Growing up in New York City, Hiromi Suzuki missed spending time with her father, a sushi chef who worked long hours in the family's Japanese restaurant. So one day when she was eight years old, Hiromi begged her father to take her to the Fulton Fish Market, where he bought fresh fish. Hiromi was fascinated by what she saw and learned; by the time she was thirteen, she was ready to take the next step. She asked her father to teach her to make sushi. Little did Hiromi realize that her request would lead her to the forefront of a minor culinary revolution, as women claimed their place in the once all-male world of sushi chefs.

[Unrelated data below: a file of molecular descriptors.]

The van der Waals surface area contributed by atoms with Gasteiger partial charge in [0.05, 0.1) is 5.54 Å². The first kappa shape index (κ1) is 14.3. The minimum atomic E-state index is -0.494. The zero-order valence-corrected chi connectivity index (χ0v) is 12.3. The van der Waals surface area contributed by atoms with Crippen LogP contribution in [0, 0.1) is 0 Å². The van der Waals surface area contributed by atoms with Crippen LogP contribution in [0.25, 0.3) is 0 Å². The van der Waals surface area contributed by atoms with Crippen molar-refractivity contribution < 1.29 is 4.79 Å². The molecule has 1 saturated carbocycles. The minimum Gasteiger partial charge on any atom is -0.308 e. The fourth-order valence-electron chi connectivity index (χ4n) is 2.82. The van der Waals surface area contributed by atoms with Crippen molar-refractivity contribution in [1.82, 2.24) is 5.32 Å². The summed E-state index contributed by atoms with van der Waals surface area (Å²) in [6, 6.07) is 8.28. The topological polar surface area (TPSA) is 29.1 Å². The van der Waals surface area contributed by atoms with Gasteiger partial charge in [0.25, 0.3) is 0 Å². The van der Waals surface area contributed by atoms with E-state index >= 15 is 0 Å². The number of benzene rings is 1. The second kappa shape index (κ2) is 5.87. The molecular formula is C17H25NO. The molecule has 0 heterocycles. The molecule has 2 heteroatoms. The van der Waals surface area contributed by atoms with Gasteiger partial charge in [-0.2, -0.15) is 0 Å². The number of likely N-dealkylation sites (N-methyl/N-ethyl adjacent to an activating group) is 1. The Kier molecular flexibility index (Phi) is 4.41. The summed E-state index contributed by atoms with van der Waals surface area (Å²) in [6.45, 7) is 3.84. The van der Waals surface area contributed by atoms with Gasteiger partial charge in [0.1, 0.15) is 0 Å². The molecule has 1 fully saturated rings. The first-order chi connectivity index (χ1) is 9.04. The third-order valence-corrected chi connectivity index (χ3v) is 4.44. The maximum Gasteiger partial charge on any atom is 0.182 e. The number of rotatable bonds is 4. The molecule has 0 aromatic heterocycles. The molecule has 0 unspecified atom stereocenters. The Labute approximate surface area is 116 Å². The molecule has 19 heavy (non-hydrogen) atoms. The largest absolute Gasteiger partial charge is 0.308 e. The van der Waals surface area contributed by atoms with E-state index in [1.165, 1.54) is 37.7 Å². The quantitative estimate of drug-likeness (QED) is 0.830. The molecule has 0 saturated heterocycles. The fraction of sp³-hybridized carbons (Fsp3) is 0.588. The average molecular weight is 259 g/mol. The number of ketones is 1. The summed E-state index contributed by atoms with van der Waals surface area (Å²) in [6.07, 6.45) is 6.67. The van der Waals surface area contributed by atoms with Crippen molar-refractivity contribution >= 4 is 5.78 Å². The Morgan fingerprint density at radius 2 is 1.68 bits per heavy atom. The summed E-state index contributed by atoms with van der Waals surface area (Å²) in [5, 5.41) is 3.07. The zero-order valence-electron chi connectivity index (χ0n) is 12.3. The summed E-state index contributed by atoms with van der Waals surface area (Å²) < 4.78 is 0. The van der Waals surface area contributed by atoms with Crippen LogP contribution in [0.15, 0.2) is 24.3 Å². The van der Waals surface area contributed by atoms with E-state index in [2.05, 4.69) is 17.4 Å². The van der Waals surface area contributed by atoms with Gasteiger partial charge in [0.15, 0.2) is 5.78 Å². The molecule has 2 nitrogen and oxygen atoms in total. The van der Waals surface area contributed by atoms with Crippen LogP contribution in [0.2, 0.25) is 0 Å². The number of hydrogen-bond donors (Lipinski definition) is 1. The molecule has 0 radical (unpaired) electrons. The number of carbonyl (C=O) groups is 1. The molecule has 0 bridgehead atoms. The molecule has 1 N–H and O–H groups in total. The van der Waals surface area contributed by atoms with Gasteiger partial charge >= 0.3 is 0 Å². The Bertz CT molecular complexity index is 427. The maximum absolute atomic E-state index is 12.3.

Hiromi's Hands is the true story of a young girl's determination to follow her dream, and a tribute to the loving family who supported her. Readers will cheer for Hiromi's success, and maybe decide to taste some sushi, too!
"From the lively double-page spread of the fish market to the small, delicious pictures of the many kinds of sushi Hiromi learns to make, this book celebrates the riches of cultural diversity." -- Booklist